Gitigaa Migizi’s gifts of time and wisdom also extended to key events at the Museum. In one instance, he helped repatriate an 18th Century bark canoe turned up in a byre near Falmouth, England, back in 2012. Doug blessed and welcomed the craft in a private ceremony when the canoe arrived. On this same occasion, he spoke with the board and staff about the importance of how a cultural artifact like this should be cared for and treated. But he also took the opportunity to talk about how canoes are attached to land and to places and families, to builders and to the people for whom they were a means of communication and transportation. He spoke of the spiritual and cosmological aspects of watercraft. He pulled no punches in his teacherly way in letting the board know that this whole conversation in the back building at 910 Monaghan Road was happening on stolen land and how “in The Language” (that was how he always referred to Anishinabemowin), there really is no word for museum.

When the story of The Canadian Canoe Museum is told, when the history of the Museum is written, many names will be mentioned as being significant, even pivotal, in guiding this cultural improvisation along its path. The last thing Gitigaa Migizi would have wanted would have been to have his name up in lights or on a plaque somewhere because he would always tell you that all he was doing was passing things along that others had taught him and that life had helped him learn. And he would be quick to say that one honoured one’s Elders and teachers with the understanding that the truth and integrity of the story are always more important than the recognition or acknowledgement of the storyteller.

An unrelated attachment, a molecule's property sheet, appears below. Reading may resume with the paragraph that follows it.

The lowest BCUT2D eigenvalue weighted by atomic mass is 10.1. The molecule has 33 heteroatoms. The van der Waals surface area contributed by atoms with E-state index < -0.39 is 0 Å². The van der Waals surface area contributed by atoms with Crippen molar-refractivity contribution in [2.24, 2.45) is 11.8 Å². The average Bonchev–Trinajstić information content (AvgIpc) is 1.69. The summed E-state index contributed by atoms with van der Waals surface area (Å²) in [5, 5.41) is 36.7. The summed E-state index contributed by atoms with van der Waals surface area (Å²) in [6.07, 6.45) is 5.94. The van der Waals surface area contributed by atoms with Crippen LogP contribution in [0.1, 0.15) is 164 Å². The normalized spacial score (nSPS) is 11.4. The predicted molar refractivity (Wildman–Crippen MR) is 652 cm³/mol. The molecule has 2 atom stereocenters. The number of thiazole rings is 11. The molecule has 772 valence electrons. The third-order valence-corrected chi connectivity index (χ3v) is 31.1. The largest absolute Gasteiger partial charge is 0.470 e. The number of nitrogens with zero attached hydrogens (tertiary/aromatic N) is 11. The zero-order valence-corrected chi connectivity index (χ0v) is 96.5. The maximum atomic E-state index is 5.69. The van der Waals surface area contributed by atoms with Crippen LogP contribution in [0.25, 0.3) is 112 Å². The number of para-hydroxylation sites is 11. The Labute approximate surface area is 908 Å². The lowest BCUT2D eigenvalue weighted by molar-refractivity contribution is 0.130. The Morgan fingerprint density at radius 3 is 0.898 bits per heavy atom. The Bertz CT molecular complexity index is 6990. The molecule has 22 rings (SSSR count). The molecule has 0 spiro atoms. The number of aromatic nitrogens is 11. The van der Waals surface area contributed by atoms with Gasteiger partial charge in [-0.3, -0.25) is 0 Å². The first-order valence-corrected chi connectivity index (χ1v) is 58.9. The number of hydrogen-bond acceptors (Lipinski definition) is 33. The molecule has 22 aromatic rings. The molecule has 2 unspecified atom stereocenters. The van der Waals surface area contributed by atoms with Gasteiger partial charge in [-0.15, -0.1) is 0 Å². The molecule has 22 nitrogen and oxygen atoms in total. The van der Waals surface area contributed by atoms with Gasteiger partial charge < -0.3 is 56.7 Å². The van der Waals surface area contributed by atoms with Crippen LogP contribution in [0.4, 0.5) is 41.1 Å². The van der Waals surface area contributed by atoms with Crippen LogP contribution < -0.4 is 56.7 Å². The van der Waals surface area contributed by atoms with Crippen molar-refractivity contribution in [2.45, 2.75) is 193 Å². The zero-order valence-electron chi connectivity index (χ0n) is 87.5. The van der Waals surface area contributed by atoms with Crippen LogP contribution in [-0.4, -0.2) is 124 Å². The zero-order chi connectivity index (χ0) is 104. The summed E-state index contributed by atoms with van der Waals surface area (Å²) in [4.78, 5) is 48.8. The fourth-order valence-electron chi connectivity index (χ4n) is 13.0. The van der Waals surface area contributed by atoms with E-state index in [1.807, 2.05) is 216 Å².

Many hands, many voices, many hearts and minds, and many stories have shaped and are shaping The Canadian Canoe Museum’s ongoing evolution, particularly as we take advantage of a move to a new location to reimagine what it means to be a museum. We have much to do and learn as we build and rebuild collaborative relations with the First Nation, Métis, and Inuit communities in which Canada’s canoe and kayak cultures began. Since that first feast, Doug William’s counsel and his legacy are written into key decisions, strategic initiatives, and other consequential organizational moves that have been undertaken since he and the Museum first connected.

All of us at the Museum, at one time or another, have expressed in person our appreciation to Doug for his kindness, his patience, his forthrightness, his wisdom and his most excellent sense of fun. But on the occasion of his crossing from this world to the next, I offer condolences to his family and many friends; I call out his many gifts, not least his gentle good humour, and offer a personal vote of thanks for his friendship and guidance. No word for museum. No word for goodbye. We have much to learn. You have helped us along the way. Chi miigwetch, Gitigaa Migizi. Giga-waabamin.

This reflection on Doug Williams (Gitigaa Migizi)’s friendship, contributions, and the legacy he leaves behind at The Canadian Canoe Museum was written by James Raffan, Director of External Relations.